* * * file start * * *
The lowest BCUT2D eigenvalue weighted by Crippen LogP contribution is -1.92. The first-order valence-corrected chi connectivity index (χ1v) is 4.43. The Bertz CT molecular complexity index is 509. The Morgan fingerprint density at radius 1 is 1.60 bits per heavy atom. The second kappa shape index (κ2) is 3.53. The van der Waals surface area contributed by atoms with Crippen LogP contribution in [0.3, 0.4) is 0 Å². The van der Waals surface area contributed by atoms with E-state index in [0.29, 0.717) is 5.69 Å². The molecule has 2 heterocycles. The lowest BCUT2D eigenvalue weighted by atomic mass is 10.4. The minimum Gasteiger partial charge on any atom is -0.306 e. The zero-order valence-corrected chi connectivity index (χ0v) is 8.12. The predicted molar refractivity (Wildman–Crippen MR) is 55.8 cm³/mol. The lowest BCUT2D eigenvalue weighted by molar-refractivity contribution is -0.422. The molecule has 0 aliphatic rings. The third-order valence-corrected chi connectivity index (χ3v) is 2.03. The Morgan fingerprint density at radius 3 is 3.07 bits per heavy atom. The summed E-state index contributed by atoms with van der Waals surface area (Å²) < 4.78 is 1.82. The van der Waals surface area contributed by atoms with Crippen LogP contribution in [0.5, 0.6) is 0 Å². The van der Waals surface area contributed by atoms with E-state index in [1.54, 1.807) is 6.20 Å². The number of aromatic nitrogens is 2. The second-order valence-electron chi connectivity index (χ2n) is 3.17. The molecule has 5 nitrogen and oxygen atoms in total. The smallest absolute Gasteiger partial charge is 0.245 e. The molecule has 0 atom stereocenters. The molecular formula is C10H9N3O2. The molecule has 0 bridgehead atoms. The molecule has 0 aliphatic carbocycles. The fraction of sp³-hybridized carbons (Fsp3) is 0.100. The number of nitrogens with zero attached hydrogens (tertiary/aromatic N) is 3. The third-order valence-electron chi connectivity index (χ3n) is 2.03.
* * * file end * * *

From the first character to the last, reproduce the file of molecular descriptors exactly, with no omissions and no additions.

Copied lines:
The lowest BCUT2D eigenvalue weighted by Crippen LogP contribution is -1.92. The first-order valence-corrected chi connectivity index (χ1v) is 4.43. The Bertz CT molecular complexity index is 509. The Morgan fingerprint density at radius 1 is 1.60 bits per heavy atom. The second kappa shape index (κ2) is 3.53. The van der Waals surface area contributed by atoms with Crippen LogP contribution in [0.3, 0.4) is 0 Å². The van der Waals surface area contributed by atoms with E-state index in [0.29, 0.717) is 5.69 Å². The molecule has 2 heterocycles. The lowest BCUT2D eigenvalue weighted by atomic mass is 10.4. The minimum Gasteiger partial charge on any atom is -0.306 e. The zero-order valence-corrected chi connectivity index (χ0v) is 8.12. The predicted molar refractivity (Wildman–Crippen MR) is 55.8 cm³/mol. The lowest BCUT2D eigenvalue weighted by molar-refractivity contribution is -0.422. The molecule has 0 aliphatic rings. The third-order valence-corrected chi connectivity index (χ3v) is 2.03. The Morgan fingerprint density at radius 3 is 3.07 bits per heavy atom. The summed E-state index contributed by atoms with van der Waals surface area (Å²) < 4.78 is 1.82. The van der Waals surface area contributed by atoms with Crippen LogP contribution in [0.5, 0.6) is 0 Å². The van der Waals surface area contributed by atoms with E-state index in [1.54, 1.807) is 6.20 Å². The number of aromatic nitrogens is 2. The second-order valence-electron chi connectivity index (χ2n) is 3.17. The molecule has 5 nitrogen and oxygen atoms in total. The smallest absolute Gasteiger partial charge is 0.245 e. The molecule has 0 atom stereocenters. The molecular formula is C10H9N3O2. The molecule has 0 bridgehead atoms. The molecule has 0 aliphatic carbocycles. The fraction of sp³-hybridized carbons (Fsp3) is 0.100. The number of nitrogens with zero attached hydrogens (tertiary/aromatic N) is 3. The third-order valence-electron chi connectivity index (χ3n) is 2.03.